The gradual disappearance of the reformist camp, followed by the narrowing of any real space in the centre, has produced a new, disastrous reality, which is also intertwined with the generational change among Iran’s conservatives: the political division is no longer between reformists or ‘moderates’ VS principalists (conservatives) or ultra-principalists, but has become entirely endogenous to the principalist camp. Not only is the political arena and the Majles (parliament) now dominated by this broad front, but the latter is essentially characterised by a growing rift between moderate conservatives and hardline conservatives, with further nuances within these two broad groups.

This will be fully reflected in the early presidential elections that the newly appointed Vice President Mohammad Mokhber, along with Parliament Speaker Mohammad Bagher Qalibaf and Chief Justice Gholamhossein Mohsen-Ejei, must call within 50 days, according to Article 131 of the Iranian Constitution. Who will succeed Ebrahim Raisi for the next four years?

Mohammad Qalibaf, the former mayor of Tehran, has stood for election several times and always lost. He was Raisi’s main opponent in the last election, and Raisi’s circle also tried to prevent his election as Majles speaker in the months that followed. This time, however, he can hope to attract the votes of opponents of Saeed Jalili, a staunch opponent of compromise with the US, a radical, former Iranian negotiator under Ahmadinejad, and a two-time candidate. Iranian commentators see Jalili as the favourite candidate of Raisi’s supporters.

Ali Larijani, a member of a very well-known Iranian political family, basically a conservative with more liberal views on foreign policy issues and a supporter of the nuclear deal, was disqualified by the Guardian Council in the last 2021 elections, but many believe he would have some chances of being admitted this time. His figure also symbolises the shift mentioned above in the political arena: twenty years ago, Larijani would have been a considerate, almost hardline, opponent of the broad reformist camp. Now he is a ‘moderate’.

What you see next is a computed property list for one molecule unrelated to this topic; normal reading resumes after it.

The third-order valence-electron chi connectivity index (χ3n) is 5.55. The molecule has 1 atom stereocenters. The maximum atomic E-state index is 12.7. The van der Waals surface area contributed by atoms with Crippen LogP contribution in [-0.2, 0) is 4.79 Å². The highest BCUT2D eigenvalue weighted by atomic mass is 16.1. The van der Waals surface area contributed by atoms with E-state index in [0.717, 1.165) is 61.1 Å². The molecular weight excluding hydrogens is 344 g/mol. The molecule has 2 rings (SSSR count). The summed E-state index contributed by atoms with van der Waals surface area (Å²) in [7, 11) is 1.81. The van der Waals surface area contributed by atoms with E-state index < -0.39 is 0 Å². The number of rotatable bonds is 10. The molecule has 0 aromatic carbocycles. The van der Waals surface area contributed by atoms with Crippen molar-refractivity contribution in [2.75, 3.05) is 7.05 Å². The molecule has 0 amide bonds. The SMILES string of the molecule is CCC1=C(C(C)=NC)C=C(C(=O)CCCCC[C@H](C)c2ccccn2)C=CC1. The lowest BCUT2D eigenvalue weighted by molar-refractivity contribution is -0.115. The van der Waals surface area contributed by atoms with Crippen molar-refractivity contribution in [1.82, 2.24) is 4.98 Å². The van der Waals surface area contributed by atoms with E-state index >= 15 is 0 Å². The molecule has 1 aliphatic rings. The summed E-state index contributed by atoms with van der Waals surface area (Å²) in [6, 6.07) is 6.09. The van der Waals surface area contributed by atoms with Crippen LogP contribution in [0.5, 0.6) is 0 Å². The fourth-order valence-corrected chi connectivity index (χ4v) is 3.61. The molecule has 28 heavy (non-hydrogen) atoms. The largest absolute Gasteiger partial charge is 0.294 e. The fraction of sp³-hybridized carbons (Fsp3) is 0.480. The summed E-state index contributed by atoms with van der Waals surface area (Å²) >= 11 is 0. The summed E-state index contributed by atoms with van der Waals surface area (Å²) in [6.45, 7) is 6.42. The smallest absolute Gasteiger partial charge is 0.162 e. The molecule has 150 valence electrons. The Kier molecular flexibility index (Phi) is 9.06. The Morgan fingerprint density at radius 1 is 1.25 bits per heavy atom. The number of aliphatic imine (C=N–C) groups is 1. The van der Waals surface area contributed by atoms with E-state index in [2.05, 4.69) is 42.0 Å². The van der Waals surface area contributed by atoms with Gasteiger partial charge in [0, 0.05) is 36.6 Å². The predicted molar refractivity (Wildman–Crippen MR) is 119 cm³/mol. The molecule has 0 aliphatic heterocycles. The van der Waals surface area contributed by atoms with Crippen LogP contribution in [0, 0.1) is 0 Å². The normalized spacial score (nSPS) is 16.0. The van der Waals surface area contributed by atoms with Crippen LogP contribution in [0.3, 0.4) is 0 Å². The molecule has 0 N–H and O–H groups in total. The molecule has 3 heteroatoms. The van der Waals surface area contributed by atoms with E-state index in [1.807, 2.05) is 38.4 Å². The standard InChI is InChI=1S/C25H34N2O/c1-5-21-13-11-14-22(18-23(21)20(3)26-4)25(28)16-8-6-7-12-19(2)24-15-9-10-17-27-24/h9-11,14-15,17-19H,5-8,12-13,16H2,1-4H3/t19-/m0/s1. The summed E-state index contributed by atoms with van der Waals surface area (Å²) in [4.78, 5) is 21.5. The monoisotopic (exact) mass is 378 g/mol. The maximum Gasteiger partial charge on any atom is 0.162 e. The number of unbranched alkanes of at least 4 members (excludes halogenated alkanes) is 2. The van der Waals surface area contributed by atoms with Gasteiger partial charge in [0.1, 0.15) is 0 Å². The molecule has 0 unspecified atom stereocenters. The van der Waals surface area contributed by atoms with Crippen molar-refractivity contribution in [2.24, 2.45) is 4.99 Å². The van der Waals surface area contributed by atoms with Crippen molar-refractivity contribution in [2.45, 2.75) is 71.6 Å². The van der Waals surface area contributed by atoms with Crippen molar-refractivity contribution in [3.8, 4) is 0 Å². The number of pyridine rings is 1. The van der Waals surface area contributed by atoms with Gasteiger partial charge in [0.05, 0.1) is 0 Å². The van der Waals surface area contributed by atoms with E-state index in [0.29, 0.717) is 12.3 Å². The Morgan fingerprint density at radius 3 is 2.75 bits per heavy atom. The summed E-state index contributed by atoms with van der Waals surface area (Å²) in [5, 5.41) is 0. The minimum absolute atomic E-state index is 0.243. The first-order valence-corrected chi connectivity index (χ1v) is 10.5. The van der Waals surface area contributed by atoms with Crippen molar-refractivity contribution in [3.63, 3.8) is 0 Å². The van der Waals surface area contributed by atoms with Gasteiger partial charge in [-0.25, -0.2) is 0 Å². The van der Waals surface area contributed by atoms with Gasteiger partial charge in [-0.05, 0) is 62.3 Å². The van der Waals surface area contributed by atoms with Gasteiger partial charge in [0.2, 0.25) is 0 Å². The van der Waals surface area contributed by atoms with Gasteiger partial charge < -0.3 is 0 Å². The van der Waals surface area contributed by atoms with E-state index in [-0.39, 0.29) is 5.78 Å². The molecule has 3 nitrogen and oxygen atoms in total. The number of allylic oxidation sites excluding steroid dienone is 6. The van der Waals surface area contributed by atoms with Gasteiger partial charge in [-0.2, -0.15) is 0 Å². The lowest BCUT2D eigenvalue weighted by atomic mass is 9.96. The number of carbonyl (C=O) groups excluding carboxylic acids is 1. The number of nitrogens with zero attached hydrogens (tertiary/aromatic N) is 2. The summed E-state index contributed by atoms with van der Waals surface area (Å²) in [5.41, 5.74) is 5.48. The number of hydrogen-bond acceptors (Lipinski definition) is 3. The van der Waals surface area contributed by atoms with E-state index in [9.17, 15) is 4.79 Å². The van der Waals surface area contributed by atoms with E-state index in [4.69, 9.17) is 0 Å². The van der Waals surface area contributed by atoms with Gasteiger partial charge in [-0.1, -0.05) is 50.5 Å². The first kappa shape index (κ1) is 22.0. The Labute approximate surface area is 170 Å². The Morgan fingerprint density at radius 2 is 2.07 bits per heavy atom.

In addition to a few outsiders, such as the mayor of Tehran, Alireza Zakani, or the former head of Iran’s Supreme National Security Council, Ali Shamkani, there are two members of an emerging post-revolutionary generation, both born after 1979. The first is Mohammad Javad Azari Jahromi, born in 1982 (the youngest member of the Majles), a former intelligence officer who headed the communications ministry under Rouhani (the first minister ever born after the revolution), lost a brother in the Iran-Iraq war and, despite being sanctioned by the US, was remarkably described by the political analyst Ruhollah Faghighi as the ‘Iranian Macron’.

The second is undoubtedly Mehrdad Bazrpash: born in 1980, during the Ahmadinejad years, in his early 20s, head of the Basij organisation at Sharif University in Tehran, then CEO of two major car manufacturers – Khodro and Saipa – and former owner of the Vatan e-emrooz newspaper, he is now minister of roads and urban development in the current government and is known to be extremely ambitious.

On the cover photo, the late Iranian President Ebrahim Raisi and the supreme leader Ali Khamenei on a poster in Iran’s capital, Tehran ©Sergey-73/